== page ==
Today we hiked Mt. Takao in Hachiōji, Tokyo, Japan. It’s only an hour by train from Tokyo city center and offers many hiking trails for all levels of hikers. Takao-san is about 599 meters high and on a clear day you can see Mt. Fuji from the summit. We weren’t so lucky today, but it was still a nice hike. It was ¥360 each way from Shinjuku to the base of Mt. Takao and you can save some money by bringing your own lunch. They also sell soft ice cream cones at the summit and you know I had to have one. Hiking and ice cream. Life is good.
Check out our Flickr set for more photos: Mount Takao Photos
It’s been a year since the Fukushima earthquake and tsunami swept through the lives of millions of Japanese. It was a wake-up call to those of us in developed countries that no, Mother Nature is not something humans will ever be able to conquer and subdue. More importantly, it was a terrible living nightmare that left tens of thousands dead and many more with irreplaceable losses.
At this time last year, I woke up to a text from my boss asking after my family “because of the earthquake”. I still remember how my heart stopped for a second before proceeding to pound in my ears and leave me reeling. What earthquake? Like always, N was right there next to me, telling me that everything was going to be OK. My hands shook as I dialed my parents in Tokyo. How bad was it? Where was it? Was this it? The overdue Kanto region quake that we’ve been dreading?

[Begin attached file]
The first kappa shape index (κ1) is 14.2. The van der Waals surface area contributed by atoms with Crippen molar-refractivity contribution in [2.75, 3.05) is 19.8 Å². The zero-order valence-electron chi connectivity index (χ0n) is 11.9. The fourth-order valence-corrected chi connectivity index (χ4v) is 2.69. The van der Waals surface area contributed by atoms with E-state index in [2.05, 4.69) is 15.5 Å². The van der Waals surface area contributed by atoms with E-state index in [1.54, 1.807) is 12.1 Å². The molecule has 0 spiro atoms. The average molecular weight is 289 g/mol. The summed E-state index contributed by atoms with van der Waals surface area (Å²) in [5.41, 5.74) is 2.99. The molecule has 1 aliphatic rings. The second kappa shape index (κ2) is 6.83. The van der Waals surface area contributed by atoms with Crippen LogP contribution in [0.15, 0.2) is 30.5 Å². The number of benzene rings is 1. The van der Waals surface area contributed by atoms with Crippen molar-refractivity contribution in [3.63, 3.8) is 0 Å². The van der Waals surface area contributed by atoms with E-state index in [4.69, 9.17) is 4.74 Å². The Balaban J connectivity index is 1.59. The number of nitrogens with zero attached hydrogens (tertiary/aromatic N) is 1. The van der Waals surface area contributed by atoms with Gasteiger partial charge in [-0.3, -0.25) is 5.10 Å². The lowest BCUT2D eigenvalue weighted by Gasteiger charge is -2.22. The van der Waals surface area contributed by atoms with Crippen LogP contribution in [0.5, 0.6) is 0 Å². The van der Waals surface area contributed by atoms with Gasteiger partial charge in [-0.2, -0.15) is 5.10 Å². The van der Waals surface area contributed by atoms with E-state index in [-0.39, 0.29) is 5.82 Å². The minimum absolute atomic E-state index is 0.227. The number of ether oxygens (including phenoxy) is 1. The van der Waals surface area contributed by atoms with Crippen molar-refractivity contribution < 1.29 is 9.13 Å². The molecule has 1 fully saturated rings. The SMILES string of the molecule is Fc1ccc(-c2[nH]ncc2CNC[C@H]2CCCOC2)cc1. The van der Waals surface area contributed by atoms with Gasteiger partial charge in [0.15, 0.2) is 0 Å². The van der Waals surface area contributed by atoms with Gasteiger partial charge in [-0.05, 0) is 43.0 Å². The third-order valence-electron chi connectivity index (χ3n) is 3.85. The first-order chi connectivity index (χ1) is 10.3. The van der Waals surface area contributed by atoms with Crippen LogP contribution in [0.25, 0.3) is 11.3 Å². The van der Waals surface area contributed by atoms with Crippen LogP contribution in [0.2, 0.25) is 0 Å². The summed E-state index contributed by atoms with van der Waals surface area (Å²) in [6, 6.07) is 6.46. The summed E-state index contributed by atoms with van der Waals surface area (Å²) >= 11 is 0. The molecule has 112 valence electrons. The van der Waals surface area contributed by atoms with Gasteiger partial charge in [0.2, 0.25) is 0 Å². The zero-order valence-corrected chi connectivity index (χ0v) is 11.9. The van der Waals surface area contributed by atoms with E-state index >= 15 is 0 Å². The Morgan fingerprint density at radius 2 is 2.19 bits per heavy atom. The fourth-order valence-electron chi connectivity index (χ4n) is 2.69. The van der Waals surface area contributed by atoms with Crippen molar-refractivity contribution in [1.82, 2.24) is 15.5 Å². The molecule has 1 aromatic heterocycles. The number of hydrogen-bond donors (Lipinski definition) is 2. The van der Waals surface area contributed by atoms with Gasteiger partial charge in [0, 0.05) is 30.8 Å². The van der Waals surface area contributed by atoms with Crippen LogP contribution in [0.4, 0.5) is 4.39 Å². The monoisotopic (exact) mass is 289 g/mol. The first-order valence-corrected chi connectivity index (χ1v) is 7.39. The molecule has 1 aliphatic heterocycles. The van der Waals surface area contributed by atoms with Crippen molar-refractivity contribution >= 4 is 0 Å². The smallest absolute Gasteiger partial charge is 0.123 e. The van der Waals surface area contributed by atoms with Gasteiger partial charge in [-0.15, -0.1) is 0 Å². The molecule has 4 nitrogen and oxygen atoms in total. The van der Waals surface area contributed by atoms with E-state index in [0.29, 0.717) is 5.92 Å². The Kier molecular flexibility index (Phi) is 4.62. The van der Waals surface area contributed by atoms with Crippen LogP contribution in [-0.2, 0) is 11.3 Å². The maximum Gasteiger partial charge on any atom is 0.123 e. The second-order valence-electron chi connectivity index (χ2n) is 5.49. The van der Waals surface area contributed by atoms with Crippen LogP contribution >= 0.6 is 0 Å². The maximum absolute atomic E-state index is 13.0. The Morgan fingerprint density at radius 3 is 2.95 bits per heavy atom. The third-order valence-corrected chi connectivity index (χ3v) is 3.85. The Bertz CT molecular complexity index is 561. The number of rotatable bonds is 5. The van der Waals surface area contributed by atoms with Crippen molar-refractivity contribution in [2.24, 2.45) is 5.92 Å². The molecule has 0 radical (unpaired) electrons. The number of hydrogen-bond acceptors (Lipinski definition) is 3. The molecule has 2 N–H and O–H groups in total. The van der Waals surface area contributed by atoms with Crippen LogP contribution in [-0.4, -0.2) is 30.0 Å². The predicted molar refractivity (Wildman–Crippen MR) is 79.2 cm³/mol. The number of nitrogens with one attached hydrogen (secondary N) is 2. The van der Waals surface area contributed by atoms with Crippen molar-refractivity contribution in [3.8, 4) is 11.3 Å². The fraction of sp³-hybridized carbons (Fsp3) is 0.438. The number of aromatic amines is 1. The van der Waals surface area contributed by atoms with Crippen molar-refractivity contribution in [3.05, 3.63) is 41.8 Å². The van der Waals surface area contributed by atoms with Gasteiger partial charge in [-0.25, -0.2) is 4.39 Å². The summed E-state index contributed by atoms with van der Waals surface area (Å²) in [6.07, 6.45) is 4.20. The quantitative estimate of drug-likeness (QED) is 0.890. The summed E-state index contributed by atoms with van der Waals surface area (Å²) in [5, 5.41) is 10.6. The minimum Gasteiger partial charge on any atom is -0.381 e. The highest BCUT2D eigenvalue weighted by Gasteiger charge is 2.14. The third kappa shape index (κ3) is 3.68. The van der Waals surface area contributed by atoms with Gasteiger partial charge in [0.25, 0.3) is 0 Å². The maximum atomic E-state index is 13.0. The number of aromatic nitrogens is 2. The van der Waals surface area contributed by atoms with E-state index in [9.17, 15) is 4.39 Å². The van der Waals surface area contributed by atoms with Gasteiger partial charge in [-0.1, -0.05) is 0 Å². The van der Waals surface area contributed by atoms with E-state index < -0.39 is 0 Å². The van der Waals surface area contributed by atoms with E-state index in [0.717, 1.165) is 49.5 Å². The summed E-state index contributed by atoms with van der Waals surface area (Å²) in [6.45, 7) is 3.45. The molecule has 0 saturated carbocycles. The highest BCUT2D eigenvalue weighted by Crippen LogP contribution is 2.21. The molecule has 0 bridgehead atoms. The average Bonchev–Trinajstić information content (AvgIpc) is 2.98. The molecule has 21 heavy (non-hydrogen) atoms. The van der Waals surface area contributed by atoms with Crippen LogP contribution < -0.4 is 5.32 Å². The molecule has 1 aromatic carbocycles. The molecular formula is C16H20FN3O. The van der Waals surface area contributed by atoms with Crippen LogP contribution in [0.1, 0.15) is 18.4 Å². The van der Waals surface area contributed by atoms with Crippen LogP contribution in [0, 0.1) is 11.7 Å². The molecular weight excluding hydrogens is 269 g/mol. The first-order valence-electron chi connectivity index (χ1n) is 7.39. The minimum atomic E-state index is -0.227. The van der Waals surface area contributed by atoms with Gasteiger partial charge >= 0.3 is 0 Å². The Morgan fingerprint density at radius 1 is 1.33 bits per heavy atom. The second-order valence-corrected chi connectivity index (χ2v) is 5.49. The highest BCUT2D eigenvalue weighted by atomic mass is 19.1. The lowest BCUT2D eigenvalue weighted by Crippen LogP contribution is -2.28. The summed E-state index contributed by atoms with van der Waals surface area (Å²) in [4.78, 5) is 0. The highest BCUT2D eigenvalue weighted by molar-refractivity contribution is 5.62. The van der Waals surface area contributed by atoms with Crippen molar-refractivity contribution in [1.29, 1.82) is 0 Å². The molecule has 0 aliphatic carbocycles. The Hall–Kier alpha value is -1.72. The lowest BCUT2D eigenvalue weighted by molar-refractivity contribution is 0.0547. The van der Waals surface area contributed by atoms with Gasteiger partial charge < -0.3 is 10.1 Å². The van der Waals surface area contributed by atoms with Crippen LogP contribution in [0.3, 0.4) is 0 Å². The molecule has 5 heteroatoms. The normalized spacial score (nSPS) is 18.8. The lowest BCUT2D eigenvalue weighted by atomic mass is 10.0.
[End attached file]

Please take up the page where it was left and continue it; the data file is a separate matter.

Once in a blue moon, my mother tears herself away from her urushi (Japanese laquerware) projects long enough to hastily send a care package to her daughter halfway across the globe in New York City. These boxes generally consist of Japanese food and snacks, and a few art postcards and exhibition posters on the bottom to motivate me to produce art. Instead of bubble wrap, she fills the empty spots with packs of Japanese rice crackers and random towels. Yes, towels. If there’s one thing I have an excess of in my tiny apartment, it is towels. Washcloths of linen and cotton, tea towels and handkerchiefs of all different patterns. “Who uses handkerchiefs anymore?!”, exclaimed NB recently as we were going through my stash of towels from my mother. “I do.” Or rather, will… someday, and when that day comes I’d like to know that I have a bunch on hand to pick from.